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Walmart + FedEx = Losing Partnership

Recently, news outlets have been spouting out how Walmart is positioning itself to take on the beast that is Amazon by strengthening their partnership with world renowned shipping brand, FedEx. This news coming off of the sad release of TRU’s announcement was seemingly put into affect to comfort those shopping consumers that of the the major players is looking to foster more convenience that casual buyers are always looking for. Sadly, this type of partnership is too little too late.

In an article released on the CNBC website, Walmart will be installing FedEx offices in 500 of its stores in its ‘race against Amazon.’ The proposed benefits with these offices in place don’t sound very progressive. As a matter of fact, they sound rather traditional which in this environment is a dangerous way to proceed. One of the benefits was said to be that visitors to FedEx have boosted foot traffic in Walmart… that’s one hell of a shopping impulse. It almost sounded insulting that FedEx would have the gall to suggest they would be responsible for any type of bump in traffic. However, I wouldn’t totally discount it because it could be a telling of how much Walmart is actually hurting. I’ve been to many FedEx offices. Believe me, there isn’t all that much traffic to be proud of. Maybe a Krispy Kreme shop in the heyday of doughnuts, but a mad crowd at FedEx? Please…

The article goes on to discuss the other benefits told to them by the partnering companies including local pickup convenience and possible temporary storage space usage… which I don’t think there’s a serious demand for. I could be wrong, but I definitely have strong doubts.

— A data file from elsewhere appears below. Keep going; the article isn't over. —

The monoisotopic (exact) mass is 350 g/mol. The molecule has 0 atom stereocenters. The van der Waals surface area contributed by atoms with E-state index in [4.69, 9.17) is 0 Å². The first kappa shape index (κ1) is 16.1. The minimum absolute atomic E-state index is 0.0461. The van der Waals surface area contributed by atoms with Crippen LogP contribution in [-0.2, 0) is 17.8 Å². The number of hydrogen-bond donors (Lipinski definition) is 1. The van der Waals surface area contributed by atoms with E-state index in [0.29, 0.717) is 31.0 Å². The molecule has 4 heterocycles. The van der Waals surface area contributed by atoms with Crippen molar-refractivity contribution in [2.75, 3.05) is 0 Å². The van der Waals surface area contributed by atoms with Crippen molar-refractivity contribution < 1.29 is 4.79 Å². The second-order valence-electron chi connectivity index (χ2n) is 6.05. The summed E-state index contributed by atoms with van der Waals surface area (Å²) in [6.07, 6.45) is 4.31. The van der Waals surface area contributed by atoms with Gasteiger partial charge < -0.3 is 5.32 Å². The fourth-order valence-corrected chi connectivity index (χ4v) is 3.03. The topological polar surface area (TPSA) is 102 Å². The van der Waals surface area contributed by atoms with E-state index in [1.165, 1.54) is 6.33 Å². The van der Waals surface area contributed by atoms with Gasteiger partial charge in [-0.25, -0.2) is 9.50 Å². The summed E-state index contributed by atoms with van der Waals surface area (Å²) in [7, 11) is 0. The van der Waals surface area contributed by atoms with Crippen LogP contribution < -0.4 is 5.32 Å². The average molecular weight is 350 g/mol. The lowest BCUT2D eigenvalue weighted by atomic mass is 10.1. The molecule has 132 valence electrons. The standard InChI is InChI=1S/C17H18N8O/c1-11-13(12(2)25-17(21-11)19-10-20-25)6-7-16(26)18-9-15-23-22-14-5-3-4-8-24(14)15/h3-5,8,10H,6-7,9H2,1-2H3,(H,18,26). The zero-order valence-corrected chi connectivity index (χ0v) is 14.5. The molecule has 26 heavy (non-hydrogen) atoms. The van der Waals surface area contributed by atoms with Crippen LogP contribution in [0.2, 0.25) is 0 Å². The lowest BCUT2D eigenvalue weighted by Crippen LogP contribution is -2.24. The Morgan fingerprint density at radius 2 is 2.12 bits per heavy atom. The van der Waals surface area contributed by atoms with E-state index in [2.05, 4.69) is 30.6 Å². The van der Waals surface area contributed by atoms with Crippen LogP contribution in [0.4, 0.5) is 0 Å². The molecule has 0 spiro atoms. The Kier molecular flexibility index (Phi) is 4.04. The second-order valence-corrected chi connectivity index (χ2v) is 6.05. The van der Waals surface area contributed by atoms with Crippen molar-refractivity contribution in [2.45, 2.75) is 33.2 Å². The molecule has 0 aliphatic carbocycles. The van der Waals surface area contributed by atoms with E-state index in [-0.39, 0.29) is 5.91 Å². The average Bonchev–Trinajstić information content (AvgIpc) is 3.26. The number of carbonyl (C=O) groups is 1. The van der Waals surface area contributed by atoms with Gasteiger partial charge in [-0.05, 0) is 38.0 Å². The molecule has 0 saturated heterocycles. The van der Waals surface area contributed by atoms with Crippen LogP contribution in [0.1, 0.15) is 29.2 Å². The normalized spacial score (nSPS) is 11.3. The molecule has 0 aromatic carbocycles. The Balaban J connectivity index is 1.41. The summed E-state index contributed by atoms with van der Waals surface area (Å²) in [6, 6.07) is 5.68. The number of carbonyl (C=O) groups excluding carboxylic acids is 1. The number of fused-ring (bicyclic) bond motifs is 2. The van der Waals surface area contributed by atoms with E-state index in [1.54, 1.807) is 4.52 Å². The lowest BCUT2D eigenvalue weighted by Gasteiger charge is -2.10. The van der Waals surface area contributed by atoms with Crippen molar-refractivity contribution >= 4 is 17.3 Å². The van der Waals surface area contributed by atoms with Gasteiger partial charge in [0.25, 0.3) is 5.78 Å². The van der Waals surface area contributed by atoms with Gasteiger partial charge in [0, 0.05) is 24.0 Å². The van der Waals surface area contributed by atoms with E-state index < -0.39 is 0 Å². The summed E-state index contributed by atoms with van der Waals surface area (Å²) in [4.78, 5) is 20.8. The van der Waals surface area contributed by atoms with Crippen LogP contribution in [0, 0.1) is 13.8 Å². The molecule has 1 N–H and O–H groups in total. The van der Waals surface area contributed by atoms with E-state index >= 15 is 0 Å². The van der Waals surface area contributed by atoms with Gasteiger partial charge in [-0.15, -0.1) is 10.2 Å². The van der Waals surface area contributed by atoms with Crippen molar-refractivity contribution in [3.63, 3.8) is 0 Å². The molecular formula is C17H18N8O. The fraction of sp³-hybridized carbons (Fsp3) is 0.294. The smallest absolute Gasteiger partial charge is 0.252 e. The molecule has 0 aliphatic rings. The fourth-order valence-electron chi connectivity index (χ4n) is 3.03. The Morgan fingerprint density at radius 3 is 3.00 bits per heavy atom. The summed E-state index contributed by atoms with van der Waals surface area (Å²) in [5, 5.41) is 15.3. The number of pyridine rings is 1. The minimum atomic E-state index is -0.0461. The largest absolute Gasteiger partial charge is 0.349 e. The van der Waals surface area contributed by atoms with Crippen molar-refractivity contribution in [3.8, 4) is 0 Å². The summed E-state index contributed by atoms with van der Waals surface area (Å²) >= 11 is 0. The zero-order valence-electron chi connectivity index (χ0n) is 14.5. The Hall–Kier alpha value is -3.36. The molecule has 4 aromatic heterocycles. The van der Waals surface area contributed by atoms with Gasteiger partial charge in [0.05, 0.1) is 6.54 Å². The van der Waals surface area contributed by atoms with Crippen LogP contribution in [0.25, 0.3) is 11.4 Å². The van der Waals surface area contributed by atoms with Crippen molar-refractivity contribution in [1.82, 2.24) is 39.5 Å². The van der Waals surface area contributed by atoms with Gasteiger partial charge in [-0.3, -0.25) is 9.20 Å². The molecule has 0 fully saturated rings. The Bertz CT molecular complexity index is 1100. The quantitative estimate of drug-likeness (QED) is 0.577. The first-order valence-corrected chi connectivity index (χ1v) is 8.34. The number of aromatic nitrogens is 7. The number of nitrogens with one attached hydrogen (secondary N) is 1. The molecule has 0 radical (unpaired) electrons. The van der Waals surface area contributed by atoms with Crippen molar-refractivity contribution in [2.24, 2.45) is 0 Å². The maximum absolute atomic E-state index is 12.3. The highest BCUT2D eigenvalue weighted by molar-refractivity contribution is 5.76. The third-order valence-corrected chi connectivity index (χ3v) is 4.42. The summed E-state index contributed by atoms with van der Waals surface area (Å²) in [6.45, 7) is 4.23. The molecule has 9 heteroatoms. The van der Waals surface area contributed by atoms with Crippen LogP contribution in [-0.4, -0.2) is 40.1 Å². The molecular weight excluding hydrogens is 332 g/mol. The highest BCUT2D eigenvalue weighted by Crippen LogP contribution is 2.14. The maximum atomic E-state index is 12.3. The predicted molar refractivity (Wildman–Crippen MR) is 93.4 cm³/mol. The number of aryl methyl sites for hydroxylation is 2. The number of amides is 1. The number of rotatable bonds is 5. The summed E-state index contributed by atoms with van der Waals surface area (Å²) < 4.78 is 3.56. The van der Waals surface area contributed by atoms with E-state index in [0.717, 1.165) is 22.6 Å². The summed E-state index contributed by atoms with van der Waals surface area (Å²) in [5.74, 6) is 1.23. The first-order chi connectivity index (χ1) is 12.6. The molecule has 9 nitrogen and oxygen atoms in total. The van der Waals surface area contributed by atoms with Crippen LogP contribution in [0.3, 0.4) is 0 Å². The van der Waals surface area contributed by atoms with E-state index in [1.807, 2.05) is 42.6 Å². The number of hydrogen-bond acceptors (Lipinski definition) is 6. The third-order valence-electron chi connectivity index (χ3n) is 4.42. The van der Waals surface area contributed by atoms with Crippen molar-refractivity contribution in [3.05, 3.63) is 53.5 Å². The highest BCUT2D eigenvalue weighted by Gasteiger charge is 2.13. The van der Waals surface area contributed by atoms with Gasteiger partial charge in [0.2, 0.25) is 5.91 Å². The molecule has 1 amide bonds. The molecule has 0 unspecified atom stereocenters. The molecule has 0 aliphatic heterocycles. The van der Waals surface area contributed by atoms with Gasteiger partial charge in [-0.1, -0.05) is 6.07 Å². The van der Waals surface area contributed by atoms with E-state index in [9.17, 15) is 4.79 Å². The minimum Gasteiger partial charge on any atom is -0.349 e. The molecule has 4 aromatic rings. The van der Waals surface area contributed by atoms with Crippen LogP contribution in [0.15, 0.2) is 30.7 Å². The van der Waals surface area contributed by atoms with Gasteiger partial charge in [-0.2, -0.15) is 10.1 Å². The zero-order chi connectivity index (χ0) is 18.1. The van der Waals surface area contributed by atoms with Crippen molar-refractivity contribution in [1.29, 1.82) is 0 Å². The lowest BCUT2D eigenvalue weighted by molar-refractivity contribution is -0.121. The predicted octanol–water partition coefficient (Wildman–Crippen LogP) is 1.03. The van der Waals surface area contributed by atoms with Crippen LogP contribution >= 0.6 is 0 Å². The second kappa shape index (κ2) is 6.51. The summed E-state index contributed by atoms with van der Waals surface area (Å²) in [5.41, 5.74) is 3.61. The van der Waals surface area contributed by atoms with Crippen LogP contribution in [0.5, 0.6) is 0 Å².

Of course, nobody really addressed the elephant in the room… how is this actually going to lend advantage to FedEx or Walmart against Amazon? Amazon outclasses Walmart in every wholesome sense in product and service, and Amazon’s also started to take point on its own logistics leaving both of these legacy businesses wish they were somewhere else.

“But Walmart’s the leader in low prices. They’ve always go that!” This is true, but this will also be their downfall. See, Walmart’s always been the low price leader, but you’ve got to have an industry to lead. Too many industry icons of retail have fallen off with more to come, and if Walmart is the only player in the game (brick and mortar convenience store), it becomes the only price. The company will then need to look at the leaders on other platforms which leads to Amazon, but before Walmart can ‘lead in low price’ Amazon will have already made its money and moved on to the next thing. And the prices for new items on Amazon pretty much put Walmart in check to where they won’t win on leading unless they lose… strange turn of phrase…